Things in Common: An Examination of the Long Staple of US History
All that is just to set you up for the metaphor I'd like to use in this discussion. Be aware that it is a metaphor, but this particular metaphor, I think, sheds some light on an otherwise opaque phenomenon, especially since the phenomenon deals with how Americans talk about certain abstract or concrete concepts within the larger scope of US political discourse.
What do the British Empire, Communism, Iraq, integration, Iran, homosexuality, the Soviet Union, the Bush Administration, socialism, civil rights, Mexico, terrorism, and climate change all have in common?
Every one of those was, at one time or another (past, present, possibly future) deemed to be an existential threat to the US by someone or other. I'm not pointing fingers here; although the US right seems to be better at playing the "existential threat" card than the US left ever has been, the left does do it. The existential threat to the US is a constant narrative thread in US history since the early Revolutionary days. (In fact, I might posit the hypothesis that the existential threat frame persists in the US consciousness because of the American Revolution -- had the revolution not succeeded, the country would not exist in its present form, although experience and observation suggests that the US would not still be a British colony at this point; it likely would have gained legislative independence in the late 19th or early 20th Century.2)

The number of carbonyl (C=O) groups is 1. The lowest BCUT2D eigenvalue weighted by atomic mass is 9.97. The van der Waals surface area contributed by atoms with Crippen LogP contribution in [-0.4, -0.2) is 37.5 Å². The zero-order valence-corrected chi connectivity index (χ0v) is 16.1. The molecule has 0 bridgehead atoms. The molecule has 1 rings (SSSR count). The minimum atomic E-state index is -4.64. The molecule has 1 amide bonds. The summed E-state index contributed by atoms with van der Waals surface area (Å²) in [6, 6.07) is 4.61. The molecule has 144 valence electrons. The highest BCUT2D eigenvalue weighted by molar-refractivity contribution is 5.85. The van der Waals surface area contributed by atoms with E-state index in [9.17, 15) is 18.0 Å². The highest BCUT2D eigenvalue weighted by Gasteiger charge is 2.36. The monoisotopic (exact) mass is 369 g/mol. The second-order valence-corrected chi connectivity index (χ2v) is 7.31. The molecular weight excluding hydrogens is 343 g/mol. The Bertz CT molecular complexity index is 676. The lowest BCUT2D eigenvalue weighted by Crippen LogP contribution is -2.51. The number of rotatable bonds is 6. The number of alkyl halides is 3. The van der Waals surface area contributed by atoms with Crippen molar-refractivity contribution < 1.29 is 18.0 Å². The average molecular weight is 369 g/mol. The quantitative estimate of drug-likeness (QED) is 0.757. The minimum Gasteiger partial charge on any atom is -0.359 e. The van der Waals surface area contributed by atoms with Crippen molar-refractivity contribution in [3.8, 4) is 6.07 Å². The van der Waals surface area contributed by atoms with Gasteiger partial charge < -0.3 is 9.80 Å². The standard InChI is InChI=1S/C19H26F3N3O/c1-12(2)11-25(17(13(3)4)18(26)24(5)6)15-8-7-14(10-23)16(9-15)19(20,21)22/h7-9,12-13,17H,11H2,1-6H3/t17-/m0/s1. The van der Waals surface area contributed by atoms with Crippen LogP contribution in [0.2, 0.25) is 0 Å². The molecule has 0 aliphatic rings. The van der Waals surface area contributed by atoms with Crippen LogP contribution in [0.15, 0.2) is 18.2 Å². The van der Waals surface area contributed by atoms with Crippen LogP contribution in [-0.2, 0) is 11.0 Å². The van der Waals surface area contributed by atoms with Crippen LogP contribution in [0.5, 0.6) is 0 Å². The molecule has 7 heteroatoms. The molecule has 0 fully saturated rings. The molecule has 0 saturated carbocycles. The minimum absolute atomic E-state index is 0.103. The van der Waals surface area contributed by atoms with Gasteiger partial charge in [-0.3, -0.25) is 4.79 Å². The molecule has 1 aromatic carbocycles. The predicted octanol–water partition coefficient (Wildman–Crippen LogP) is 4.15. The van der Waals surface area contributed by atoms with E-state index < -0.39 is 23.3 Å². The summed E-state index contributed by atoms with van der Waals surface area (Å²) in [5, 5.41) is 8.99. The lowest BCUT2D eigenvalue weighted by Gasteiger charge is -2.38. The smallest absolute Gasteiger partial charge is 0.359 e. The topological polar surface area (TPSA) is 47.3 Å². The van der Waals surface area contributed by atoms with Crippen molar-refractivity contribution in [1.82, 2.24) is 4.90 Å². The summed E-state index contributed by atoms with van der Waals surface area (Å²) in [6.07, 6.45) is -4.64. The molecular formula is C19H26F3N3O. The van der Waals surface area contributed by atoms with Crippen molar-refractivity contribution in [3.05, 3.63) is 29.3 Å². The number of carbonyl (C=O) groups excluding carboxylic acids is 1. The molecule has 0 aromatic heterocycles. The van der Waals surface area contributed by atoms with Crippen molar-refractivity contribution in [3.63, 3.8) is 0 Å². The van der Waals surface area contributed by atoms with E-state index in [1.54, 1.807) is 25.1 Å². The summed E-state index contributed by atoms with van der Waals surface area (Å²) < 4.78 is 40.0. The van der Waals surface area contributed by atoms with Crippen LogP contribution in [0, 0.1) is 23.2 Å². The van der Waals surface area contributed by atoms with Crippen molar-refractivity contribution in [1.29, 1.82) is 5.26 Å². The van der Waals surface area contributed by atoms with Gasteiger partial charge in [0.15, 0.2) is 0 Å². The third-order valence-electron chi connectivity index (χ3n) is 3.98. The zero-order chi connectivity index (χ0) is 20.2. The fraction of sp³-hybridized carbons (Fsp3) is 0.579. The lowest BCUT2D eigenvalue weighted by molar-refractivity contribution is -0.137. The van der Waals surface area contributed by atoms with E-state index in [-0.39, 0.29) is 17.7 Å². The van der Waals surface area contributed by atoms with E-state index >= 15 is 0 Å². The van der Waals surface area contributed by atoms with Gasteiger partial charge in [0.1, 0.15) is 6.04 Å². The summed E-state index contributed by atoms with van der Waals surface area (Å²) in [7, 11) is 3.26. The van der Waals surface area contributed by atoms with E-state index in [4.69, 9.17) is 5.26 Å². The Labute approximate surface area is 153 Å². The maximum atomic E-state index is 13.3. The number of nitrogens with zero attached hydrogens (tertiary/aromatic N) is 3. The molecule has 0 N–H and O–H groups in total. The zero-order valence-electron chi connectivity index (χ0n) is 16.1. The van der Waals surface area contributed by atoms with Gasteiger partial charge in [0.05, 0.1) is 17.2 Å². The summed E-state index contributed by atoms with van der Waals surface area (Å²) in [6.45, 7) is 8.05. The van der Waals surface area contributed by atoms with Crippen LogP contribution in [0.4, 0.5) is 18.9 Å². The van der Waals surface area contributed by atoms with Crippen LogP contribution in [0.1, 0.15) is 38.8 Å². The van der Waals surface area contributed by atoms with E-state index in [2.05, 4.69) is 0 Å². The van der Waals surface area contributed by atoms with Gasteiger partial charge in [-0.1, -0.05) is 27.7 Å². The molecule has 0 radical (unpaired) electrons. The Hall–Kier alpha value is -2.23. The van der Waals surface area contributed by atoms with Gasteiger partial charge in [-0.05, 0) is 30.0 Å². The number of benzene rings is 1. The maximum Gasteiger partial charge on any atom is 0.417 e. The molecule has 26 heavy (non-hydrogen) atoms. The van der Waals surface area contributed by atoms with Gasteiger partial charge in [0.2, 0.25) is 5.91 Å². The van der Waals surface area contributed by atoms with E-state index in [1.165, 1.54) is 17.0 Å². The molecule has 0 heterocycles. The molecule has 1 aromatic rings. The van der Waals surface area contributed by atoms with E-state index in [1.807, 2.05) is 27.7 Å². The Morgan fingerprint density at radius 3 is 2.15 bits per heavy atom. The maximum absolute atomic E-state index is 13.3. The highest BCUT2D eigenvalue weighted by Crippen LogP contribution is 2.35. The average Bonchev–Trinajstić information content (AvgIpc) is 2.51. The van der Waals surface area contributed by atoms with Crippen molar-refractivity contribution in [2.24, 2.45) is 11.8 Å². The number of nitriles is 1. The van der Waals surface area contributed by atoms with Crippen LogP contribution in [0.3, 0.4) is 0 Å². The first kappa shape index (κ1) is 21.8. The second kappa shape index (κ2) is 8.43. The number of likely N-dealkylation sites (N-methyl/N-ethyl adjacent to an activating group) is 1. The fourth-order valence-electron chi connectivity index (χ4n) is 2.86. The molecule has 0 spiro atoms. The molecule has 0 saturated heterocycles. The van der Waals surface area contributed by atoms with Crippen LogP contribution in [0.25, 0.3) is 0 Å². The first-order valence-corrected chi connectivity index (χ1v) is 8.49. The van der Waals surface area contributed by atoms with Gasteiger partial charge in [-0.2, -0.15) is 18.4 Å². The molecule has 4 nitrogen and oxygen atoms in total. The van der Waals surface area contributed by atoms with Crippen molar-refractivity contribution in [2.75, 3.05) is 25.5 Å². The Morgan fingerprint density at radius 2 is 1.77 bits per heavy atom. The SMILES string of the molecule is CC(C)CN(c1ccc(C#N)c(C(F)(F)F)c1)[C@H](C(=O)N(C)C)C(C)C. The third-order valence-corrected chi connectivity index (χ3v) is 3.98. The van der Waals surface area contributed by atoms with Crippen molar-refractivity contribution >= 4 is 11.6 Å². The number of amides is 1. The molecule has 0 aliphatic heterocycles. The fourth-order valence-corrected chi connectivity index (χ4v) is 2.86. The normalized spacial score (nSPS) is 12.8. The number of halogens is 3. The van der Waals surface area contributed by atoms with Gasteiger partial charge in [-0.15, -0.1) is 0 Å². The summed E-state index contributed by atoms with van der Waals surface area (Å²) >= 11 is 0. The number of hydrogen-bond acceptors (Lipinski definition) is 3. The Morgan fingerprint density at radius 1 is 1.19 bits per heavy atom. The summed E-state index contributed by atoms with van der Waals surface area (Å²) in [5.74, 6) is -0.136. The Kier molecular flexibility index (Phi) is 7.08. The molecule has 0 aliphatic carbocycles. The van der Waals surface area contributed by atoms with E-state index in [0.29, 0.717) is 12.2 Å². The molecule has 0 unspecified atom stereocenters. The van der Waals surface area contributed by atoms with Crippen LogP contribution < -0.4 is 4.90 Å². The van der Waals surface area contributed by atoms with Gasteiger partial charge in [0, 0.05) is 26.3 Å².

The colour of the thread changes, but its position in the greater tapestry of American discourse does not. The great existential threat always persists; even during the ostensibly halcyon days of the great postwar US expansion, the everpresent threat of the Soviet Union's (reputedly) immense arsenal of nuclear bombs was hanging over the US's collective head. I first noticed this pattern in the concept of the "Cold War," which seems to me to have been a species of collective insanity unmatched in modern history, a sort of military moral panic, if you will.
Here is the dye to put to the thread: From one of the definitions given in the above link, moral panics are "periodic episodes of concern about the threat of a particular group to the nation-state. Moral panics are normally fuelled by sensationalist media reporting, and are generally diffused by the state through policies which aim to counteract this imagined threat." The US has a thick strand of moral panic spun into its national fibre; from the current political discourse right now, I'd suggest that this historical period especially has exceptionally many simultaneous moral panics, all of which are discussed in terms of existential threats. Many political groups want a strand of the existential threat yarn (in both senses of the term), and are willing to make a lot of noise to get it.